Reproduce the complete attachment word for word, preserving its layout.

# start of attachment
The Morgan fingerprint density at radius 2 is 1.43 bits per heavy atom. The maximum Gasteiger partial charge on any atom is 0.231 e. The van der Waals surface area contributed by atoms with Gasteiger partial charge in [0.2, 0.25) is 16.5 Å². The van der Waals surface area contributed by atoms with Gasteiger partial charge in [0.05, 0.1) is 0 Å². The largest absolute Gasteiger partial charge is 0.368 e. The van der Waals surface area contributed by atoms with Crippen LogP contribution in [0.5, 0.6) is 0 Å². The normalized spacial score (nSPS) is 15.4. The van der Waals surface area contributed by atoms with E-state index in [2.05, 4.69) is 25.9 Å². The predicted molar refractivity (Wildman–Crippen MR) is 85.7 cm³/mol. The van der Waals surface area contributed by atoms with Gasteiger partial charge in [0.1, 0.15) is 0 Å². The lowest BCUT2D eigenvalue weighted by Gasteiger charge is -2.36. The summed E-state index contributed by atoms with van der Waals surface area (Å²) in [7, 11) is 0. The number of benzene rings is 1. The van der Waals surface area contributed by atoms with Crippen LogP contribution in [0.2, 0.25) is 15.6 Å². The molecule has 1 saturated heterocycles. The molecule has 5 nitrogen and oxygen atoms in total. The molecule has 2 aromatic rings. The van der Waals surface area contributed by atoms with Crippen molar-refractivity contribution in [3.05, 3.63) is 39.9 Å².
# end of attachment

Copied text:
The Morgan fingerprint density at radius 2 is 1.43 bits per heavy atom. The maximum Gasteiger partial charge on any atom is 0.231 e. The van der Waals surface area contributed by atoms with Gasteiger partial charge in [0.2, 0.25) is 16.5 Å². The van der Waals surface area contributed by atoms with Gasteiger partial charge in [0.05, 0.1) is 0 Å². The largest absolute Gasteiger partial charge is 0.368 e. The van der Waals surface area contributed by atoms with Crippen LogP contribution in [0.5, 0.6) is 0 Å². The normalized spacial score (nSPS) is 15.4. The van der Waals surface area contributed by atoms with E-state index in [2.05, 4.69) is 25.9 Å². The predicted molar refractivity (Wildman–Crippen MR) is 85.7 cm³/mol. The van der Waals surface area contributed by atoms with Gasteiger partial charge in [0.1, 0.15) is 0 Å². The lowest BCUT2D eigenvalue weighted by Gasteiger charge is -2.36. The summed E-state index contributed by atoms with van der Waals surface area (Å²) in [7, 11) is 0. The number of benzene rings is 1. The van der Waals surface area contributed by atoms with Crippen LogP contribution in [0.2, 0.25) is 15.6 Å². The molecule has 1 saturated heterocycles. The molecule has 5 nitrogen and oxygen atoms in total. The molecule has 2 aromatic rings. The van der Waals surface area contributed by atoms with Crippen molar-refractivity contribution in [3.05, 3.63) is 39.9 Å².